Lesley Irene Shore

Lesley Irene Shore

Cooperative Edge?

October 18, 2012

After yet another Lyme disease infection, my husband and I decided to bring guinea fowl onto Harmony Farm.  These attractive birds supposedly eat ticks and we hoped that their presence would reduce our exposure to Lyme.  While we’ll never know what impact they’ve had on the tick population, for we continue to pull the little buggers off our bodies, we enjoy watching guinea fowl run around the land. 

When male cocks compete for a female, the two birds chase each other around a large area, running rapidly with their heads tilted forward, their bodies seemly still, and their feet moving at an amazingly rapid pace.  Round and around they go.  Sometimes they take flight for a while, then resume their on-ground race.  When one catches up with the other, he grabs onto the other one’s feathers, they scuffle a bit, then resume their race until one finally gives up the chase.

The victor wins the coveted hen, which is quite a prize for guinea hens are monogamous.  During mating season, the loyal pair roam around foraging together.  I dubbed one particular couple “Romeo and Juliet.” 

Living where we do, with predators all around, our once-large guinea flock dwindled down to five – one female and four males.  Then one evening, only four males were roosting in their coop when I locked them up for the night.  I worried that the female might have met her demise, but held onto the hope that she might be sitting on eggs somewhere.

Unlike birds who nest in trees, guinea hens lay eggs on the ground.  During summer months, guinea hens will often make a nest, lay an egg in it day after day, and when a suitable number of eggs are there (usually over 30), they “go broody” – which involves sitting on the eggs both day and night with a short break now and then to eat and drink. 

As a broody hen is like a “sitting duck,” she often falls prey to animals and hawks searching for a tasty meal.  And if she hatches her brood, they readily succumb to a variety of fates.  We’ve never had a flock born in the wild survive more than a day or two. 

A couple of weeks ago I saw the guinea hen, and heard her distinctive sound.  “Yea, she’s alive” I thought, “I’ll keep my fingers crossed.”  And when the males dashed out the minute I opened the door to their coop, I assumed they were off to visit the mother-to-be.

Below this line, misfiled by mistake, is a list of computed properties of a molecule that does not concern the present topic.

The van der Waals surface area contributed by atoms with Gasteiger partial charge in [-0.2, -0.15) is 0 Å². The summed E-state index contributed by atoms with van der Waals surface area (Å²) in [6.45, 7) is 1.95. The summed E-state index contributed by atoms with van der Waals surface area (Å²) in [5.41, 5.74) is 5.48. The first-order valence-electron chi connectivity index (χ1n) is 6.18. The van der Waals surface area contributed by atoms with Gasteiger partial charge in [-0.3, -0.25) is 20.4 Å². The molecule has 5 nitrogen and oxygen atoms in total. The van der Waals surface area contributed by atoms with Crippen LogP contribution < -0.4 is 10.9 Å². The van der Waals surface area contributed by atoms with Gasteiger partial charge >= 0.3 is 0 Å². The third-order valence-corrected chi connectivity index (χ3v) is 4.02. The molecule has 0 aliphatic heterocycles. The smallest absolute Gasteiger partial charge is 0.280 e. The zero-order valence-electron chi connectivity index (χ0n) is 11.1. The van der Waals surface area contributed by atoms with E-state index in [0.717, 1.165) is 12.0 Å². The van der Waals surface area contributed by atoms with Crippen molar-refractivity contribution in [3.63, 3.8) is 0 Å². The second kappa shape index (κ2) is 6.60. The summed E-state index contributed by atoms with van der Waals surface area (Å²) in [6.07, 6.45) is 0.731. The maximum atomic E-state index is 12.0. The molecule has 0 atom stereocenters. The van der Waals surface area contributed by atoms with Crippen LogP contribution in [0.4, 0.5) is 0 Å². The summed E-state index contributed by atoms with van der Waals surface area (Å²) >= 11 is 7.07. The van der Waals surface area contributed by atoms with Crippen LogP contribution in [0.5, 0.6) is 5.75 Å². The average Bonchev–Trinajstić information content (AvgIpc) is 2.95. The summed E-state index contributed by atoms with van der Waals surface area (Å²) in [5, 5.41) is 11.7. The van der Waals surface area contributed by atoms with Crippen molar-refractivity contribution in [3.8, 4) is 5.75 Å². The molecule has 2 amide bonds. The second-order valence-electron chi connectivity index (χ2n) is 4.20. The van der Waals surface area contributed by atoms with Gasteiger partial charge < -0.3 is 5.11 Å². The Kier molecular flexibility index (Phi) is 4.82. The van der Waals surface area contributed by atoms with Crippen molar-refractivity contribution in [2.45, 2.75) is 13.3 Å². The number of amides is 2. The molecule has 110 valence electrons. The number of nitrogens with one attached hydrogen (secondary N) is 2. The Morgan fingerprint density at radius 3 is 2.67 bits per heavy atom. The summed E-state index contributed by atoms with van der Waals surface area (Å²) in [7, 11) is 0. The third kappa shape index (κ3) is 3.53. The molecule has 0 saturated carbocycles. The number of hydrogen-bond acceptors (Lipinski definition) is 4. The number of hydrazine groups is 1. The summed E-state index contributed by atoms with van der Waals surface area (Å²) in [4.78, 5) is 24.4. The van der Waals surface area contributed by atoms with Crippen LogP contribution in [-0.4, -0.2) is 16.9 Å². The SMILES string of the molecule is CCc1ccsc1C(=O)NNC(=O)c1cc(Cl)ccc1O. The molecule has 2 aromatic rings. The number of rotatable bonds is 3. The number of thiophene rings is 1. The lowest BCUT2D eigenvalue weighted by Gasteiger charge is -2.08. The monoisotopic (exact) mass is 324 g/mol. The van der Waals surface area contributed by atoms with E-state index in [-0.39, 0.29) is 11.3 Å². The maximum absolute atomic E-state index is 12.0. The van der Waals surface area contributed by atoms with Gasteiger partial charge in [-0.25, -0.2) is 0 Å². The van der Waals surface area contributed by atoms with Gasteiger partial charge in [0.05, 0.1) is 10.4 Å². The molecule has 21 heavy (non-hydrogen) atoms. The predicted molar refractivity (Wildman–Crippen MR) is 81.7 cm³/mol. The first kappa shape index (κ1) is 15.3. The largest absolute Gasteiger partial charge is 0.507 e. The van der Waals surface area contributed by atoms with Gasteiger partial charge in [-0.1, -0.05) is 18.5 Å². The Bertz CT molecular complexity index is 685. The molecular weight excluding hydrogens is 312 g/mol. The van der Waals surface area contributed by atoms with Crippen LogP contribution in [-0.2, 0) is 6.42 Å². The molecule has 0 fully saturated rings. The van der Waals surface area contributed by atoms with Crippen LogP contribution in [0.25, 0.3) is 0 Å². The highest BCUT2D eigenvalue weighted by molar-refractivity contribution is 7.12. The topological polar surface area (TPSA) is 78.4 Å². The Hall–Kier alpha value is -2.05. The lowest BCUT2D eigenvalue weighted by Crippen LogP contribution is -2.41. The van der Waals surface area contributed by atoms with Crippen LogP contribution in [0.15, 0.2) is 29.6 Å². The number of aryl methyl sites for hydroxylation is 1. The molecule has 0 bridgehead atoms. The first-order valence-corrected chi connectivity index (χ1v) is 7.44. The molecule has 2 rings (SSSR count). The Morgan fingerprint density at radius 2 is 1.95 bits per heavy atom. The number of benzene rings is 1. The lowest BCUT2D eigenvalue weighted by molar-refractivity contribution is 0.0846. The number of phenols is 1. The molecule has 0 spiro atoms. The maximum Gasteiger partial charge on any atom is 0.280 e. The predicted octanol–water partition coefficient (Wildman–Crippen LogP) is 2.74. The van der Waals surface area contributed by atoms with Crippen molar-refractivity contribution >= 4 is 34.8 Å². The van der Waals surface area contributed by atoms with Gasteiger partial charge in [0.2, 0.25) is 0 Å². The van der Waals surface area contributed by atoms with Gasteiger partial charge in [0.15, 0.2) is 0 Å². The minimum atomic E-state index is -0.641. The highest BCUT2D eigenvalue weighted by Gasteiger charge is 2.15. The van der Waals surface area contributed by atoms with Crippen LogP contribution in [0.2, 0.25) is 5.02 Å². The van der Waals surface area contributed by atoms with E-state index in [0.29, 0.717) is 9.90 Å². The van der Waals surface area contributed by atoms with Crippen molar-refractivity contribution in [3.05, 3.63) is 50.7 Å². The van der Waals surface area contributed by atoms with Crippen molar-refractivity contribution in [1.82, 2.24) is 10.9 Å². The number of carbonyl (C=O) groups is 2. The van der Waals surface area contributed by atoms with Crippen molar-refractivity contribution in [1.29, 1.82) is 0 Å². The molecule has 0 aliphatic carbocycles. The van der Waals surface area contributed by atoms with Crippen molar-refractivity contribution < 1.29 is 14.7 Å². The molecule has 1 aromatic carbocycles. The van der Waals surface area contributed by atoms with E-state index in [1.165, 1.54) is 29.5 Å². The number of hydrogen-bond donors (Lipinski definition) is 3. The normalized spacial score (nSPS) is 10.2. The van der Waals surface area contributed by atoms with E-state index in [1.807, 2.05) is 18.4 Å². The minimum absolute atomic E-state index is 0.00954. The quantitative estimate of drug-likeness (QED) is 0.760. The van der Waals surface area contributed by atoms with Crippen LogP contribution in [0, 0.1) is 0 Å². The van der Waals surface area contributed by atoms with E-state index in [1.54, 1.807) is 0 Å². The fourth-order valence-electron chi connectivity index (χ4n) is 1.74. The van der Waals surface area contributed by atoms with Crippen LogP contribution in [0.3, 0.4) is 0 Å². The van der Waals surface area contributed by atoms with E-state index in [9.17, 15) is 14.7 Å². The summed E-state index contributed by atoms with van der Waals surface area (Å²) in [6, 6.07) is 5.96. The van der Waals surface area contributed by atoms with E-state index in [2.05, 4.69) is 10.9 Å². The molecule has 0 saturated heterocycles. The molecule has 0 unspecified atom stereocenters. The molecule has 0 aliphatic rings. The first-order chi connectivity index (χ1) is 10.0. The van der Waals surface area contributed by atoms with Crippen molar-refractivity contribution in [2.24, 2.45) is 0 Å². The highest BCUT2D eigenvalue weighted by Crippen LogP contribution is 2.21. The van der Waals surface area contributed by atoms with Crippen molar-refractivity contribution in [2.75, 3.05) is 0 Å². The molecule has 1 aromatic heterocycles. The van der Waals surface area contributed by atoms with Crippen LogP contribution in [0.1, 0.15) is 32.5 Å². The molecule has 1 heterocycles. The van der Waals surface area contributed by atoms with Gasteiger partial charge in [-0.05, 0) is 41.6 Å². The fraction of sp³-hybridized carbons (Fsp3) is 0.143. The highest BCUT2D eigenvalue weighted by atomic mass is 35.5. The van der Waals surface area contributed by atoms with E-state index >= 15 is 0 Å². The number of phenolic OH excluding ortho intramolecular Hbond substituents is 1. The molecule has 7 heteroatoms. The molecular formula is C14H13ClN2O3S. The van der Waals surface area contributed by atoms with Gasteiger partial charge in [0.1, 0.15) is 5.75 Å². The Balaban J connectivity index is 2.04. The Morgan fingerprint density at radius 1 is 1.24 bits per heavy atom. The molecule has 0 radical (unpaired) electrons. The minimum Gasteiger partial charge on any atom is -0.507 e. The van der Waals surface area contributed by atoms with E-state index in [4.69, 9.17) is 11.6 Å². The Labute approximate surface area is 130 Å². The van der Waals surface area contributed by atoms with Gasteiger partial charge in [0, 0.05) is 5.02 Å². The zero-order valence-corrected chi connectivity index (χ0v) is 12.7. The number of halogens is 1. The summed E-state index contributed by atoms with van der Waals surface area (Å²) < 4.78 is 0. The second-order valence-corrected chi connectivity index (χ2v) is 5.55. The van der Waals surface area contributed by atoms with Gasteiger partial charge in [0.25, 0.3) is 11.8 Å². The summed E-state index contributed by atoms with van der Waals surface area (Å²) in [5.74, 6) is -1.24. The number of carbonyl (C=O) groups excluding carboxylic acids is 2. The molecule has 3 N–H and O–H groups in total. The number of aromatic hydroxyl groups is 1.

Then yesterday, mother hen appeared with her brood.  She was sitting outside the locked-up coop, waiting.  And many tiny little bodies – white ones, speckled ones, various shades of black and white ones – poked out from underneath her body, came out for a minute, then popped back under.  Quite a sight to behold!!

I let the males out of the coop, and something amazing happened.  They gathered around mother hen and sat.  When I returned a little while later, I saw the baby keets moving from under one bird to another, to another.  The males were caretaking the keets, keeping them warm.  And not just papa.  All the males.

In all my years on the farm, I’ve never seen such a cooperative caretaking effort.  The baby keets trusted the males, seemed to already know them.  And the males adjusted their bodies to accommodate the little keets moving around beneath them.  They also pushed them under their bodies, just like a female hen behaves.   

As the day progressed, I watched the whole flock move around just a bit.  Like mother hens, the males called the keets over when a morsel of food was found.   The keets ran back and forth between all the adults, under them, and between them.  Often the mother hen was up and about, preening and eating, while the males were caretaking the babies, giving her a break.

Reflecting on this unusual behavior, I think about the Great Turning, where partnership and cooperation will hopefully replace competition and strife.  I wonder, could these guinea fowl be figuring this out?   Could they be demonstrating that the path to survival lies not along the road of individual separateness, but on the path of harmony, of cooperation, and of sharing?  

Whatever its reason, I hope that this cooperative approach might bode well for the adorable little newborn keets.  Dare I hope that these babies will survive?


  1. Melinda Coppola

    Lesley, what a wonderful story! I learn so much from your posts. Please keep us in the loop…I’ll be holding out hope for the chick’s survival!

  2. Martha Henry-MacDonald

    Beautiful Lesley! We have so much to learn from nature, and from you!!

  3. Kate Barrett

    What a beautiful story — thank you Lesley! How are they all doing?


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